Fishery-Independent Surveys at the Panama City Laboratory
Learn more about the Reef Fish Survey Team and the work they do.
Annual Video and Trap Survey
In 2002, NOAA Fisheries’ Panama City laboratory began development of a fishery-independent trap survey of natural reefs on the inner shelf in the northeast Gulf of Mexico, off Panama City, Florida. The primary objective of this survey was establishing an age-based annual index of abundance for young (ages 0–3 years old), pre-recruit gag, scamp, and red grouper. Secondary objectives included examining regional catch, recruitment, demographic, and distribution patterns of other exploited reef fish species.
Beginning in 2004, a survey of reef fishes on the inner shelf natural hard bottom habitat in the northeastern Gulf of Mexico was conducted using chevron fish traps. In 2005, stationary video cameras were added to the survey for collecting visual data on relative abundance and species composition.
The focus areas are in waters 10 to 50 meters in depth, and from waters offshore of Pensacola, Florida to Crystal River, Florida. Sampling is conducted during daylight hours (1 hour after sunrise to 1 hour before sunset) from May through October. Each station consists of a 30 minute camera drop, followed by an instrument to collect temperature, salinity, oxygen, and light transmission Traps are dropped after the camera array has been recovered on approximately 50 percent of the stations in order to obtain length, age, and reproductive data. All trap-caught fish are identified, counted, and measured to maximum total and fork length. Catch per unit effort is then computed for each species as numbers caught per trap hour. Otoliths are collected from randomly subsampled groupers, snappers, black seabass, red porgy, hogfish, and white grunt. For gray triggerfish the first dorsal spine is taken for aging.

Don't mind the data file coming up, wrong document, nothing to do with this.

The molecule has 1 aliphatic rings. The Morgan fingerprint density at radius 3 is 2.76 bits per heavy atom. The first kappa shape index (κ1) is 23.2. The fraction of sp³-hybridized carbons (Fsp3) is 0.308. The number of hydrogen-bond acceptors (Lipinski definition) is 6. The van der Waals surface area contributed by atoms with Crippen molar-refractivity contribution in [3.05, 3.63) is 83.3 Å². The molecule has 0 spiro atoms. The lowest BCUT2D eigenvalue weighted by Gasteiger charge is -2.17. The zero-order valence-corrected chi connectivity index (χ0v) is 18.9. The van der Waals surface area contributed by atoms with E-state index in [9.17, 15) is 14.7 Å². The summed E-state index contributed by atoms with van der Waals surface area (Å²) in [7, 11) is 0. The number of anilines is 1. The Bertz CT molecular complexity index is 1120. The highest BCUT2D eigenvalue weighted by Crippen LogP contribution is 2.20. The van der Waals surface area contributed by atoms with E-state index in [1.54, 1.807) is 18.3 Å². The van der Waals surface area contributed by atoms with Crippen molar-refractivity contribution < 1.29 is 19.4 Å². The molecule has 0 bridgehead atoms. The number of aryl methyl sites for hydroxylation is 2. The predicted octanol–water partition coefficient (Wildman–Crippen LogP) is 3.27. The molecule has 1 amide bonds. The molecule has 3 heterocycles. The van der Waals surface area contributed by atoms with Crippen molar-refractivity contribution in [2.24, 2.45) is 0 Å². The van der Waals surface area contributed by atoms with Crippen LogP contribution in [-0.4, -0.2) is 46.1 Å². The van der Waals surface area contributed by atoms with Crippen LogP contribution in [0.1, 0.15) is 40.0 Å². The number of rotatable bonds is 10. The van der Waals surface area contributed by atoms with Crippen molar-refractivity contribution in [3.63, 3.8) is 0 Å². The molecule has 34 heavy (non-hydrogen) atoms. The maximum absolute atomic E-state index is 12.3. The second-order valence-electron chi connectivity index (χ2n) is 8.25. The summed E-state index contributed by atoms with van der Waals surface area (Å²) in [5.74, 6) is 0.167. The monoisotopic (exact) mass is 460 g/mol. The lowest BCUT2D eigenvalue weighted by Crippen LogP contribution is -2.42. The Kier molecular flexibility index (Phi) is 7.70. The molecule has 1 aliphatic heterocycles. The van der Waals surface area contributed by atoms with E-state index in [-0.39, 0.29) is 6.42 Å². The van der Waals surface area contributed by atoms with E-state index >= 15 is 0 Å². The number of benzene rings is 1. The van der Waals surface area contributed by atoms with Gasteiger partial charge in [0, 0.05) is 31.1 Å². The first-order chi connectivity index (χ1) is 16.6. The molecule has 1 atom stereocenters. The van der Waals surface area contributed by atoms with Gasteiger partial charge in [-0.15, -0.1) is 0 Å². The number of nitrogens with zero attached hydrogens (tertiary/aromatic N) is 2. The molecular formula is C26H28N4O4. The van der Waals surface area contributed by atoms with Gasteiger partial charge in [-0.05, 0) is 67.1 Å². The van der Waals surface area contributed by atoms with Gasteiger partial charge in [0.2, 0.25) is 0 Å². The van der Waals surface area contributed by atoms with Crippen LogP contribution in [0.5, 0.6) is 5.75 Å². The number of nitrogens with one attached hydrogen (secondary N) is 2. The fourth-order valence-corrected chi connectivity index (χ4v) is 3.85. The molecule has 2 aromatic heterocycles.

Northern Gulf Institute ROV Survey
In 2006, we began studying fish community structure, trophic dynamics, demographics, and habitat associations on hard bottom habitats from nearshore to the shelf break (70 meters) in the northeastern Gulf of Mexico, as well as delineating and quantifying those habitats using multi-beam sonar. Three sites were sampled seasonally (winter, summer, and fall) in each of three depths: 23 meters (inshore), 37 meters (midshelf), and 49 meters (offshore). Video data on species composition, relative abundance, and size structure were collected using a remotely operated vehicle—called an ROV.
Specimens for age, food habits, and stable isotope analyses were collected using hook-and-line, traps, and spears. In addition to monitoring these hard bottom, low relief reefs (less than 2 meters), we have started studying high relief reef habitats in similar depths to our current midshelf and offshore sites (37 to 49 meters), but host relief of up to 10 meters. Thus far, the habitat has been mapped using side scan sonar and ROV visual sampling is ongoing.